Statistical analyses to separate treatment means were made with Tukey's pairwise multiple comparison test (P < 0.05), and correlation of N fertilization rates with infested fruit or shoots were made with linear regression.
Fruit damage by moth pests was significantly greater in the higher N treatments (fig. 5). Because plot size was small and the adult moths could easily fly between treatments, there are only a few probable explanations for the correlation between N levels and percent fruit infestation. First, fruit in the higher N treatments required a longer time to reach maturity, as discussed previously, and this resulted in a greater period of exposure to pests. The increased preharvest period becomes more important with cultivars that mature fruit near OFM or PTB adult flight because the moths are more likely to lay eggs directly on the ripening fruit (hard, green fruit are less suitable hosts for OFM and PTB). A second possibility is that the different fruit infestation levels observed may reflect a preferential egg deposition by adult moths on trees and fruit in the higher N treatments. A third possibility is that characteristics of trees in the higher N treatments, such as shoot growth, favored moth survival as compared to trees in the unfertilized and lower N treatments. The latter explanation addresses an important component of the insect/host plant relationship: the suitability of the host site.
Results of the laboratory test showed over 90% successful entry and feeding of the PTB larvae on new shoots, whereas less than 10% of the older shoots were infested (t-test, P < 0.0001). The data indicate that new shoots provide excellent larval feeding sites, but that as those shoots harden off they are less suitable for PTB feeding. An indication of this relationship was seen in the seasonal distribution of shoot infestations in the canopy. After harvest, OFM and PTB shoot infestations were significantly greater in the upper canopy, where there was a corresponding increase in new shoots.
Fig. 5. Relationship between nitrogen (N) treatments and percent fruit infested with peach twig borer and oriental fruit moth for the 1991 and 1992 seasons. A positive correlation was found between increased N fertilization and infested fruit in 1991 (y = 0.78 + 0.0011x, r2 = 0.78, P < 0.001) and 1992 (y = 1.5 + 0.0007x, r2 = 0.67, P < 0.001). In each year, treatment means followed by the same letter are not significantly different (Tukey's multiple pairwise comparison test, P < 0.05). Data were transformed (√(x + 0.5) for statistical analysis.
Thus, nitrogen fertilization affects the relationship between the tree and the moth pests by increasing the amount of vegetative growth, as discussed previously. However, there was a seasonal component in this relationship. There was no significant difference between N treatments in the number of available or infested shoots early in the season. After fruit harvest the differential effect of N on vegetative growth resulted in significantly greater numbers of available host sites and infested shoots in the higher N treatments (fig. 6).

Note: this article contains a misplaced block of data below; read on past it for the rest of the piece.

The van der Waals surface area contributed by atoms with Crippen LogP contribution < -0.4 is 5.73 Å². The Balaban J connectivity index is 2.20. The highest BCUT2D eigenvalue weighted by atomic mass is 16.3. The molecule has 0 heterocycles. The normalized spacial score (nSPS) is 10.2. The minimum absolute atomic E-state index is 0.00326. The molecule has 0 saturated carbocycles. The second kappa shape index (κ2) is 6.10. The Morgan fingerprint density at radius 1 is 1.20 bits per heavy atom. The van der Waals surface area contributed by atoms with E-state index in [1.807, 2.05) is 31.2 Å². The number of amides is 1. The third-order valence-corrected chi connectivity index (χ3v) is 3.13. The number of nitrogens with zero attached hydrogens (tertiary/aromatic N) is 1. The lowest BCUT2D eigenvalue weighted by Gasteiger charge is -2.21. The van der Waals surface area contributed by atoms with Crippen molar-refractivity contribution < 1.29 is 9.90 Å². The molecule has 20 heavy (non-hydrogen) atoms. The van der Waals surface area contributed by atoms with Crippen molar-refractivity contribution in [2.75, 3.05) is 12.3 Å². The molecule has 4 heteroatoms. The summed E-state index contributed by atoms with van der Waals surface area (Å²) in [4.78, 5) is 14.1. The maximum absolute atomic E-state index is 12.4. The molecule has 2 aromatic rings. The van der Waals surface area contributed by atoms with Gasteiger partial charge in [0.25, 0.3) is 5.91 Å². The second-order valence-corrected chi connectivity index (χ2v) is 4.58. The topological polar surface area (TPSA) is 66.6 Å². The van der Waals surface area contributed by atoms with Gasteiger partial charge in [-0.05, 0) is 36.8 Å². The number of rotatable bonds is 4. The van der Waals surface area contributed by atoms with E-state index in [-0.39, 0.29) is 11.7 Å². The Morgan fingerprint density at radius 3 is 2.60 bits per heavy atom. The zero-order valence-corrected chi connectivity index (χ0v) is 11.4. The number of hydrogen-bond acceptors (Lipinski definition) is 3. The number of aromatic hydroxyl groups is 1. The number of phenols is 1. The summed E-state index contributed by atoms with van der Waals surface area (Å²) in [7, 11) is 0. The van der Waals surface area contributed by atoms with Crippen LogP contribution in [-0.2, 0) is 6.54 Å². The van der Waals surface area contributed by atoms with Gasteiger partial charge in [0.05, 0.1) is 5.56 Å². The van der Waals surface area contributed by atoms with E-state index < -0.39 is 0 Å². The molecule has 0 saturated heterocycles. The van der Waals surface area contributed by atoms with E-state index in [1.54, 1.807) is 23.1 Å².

In the ‘Fantasia’ block studied, the 100 lb N/ac/year rate of fertilization resulted in leaf N levels of 2.6 to 3.0% N, which produced sufficient vegetative growth to maintain yields and fruit weights equivalent to higher fertilization rates. Applying higher rates of N fertilization produced no beneficial effects and would only reduce fruit red color and increase the possibility of leaching nitrates into the groundwater.
Fig. 6. Relationship between nitrogen (N) treatments and the number of infested and new shoots. A positive correlation was found between increased N fertilization and infested (y = 1.553 + 0.347x, r2 = 0.42, P < 0.001) and new (y = 1.235 + 0.423x, r2 = 0.37, P < 0.001) shoots. Treatment means followed by the same letter are not significantly different (Tukey's multiple pairwise comparison test, P < 0.05). Data were transformed (√(x + 0.5), for statistical analysis.
The N treatments had no effect on most of the postharvest parameters measured. Among the parameters that were affected by N treatments were potential water loss and cuticle thickness, which affect postharvest storage potential and brown rot susceptibility. Nitrogen fertilization was positively correlated with increased levels of brown rot blossom infection. In the higher N treatments, there was also an increase in the symptomless infections of green fruit (latent infections) and the susceptibility of mature fruit to brown rot. Increased N resulted in a greater number of fruit dropped and decayed by brown rot and in more mummified fruit hanging on the trees.
Increased N fertilization was also correlated with greater OFM and PTB fruit infestations. We believe that differences in pest densities are primarily attributed to changes in the number of available host sites, especially late in the growing season. The increase in PTB and OFM survival in August and September represents an increase in the overwintering population and potential damage to next season's crop.
Funding was provided by grants from the California Tree Fruit Agreement, the California Cling Peach Advisory Board, the University of California Statewide IPM Project and the Western Regional Sustainable Agricultural Research and Education (SARE).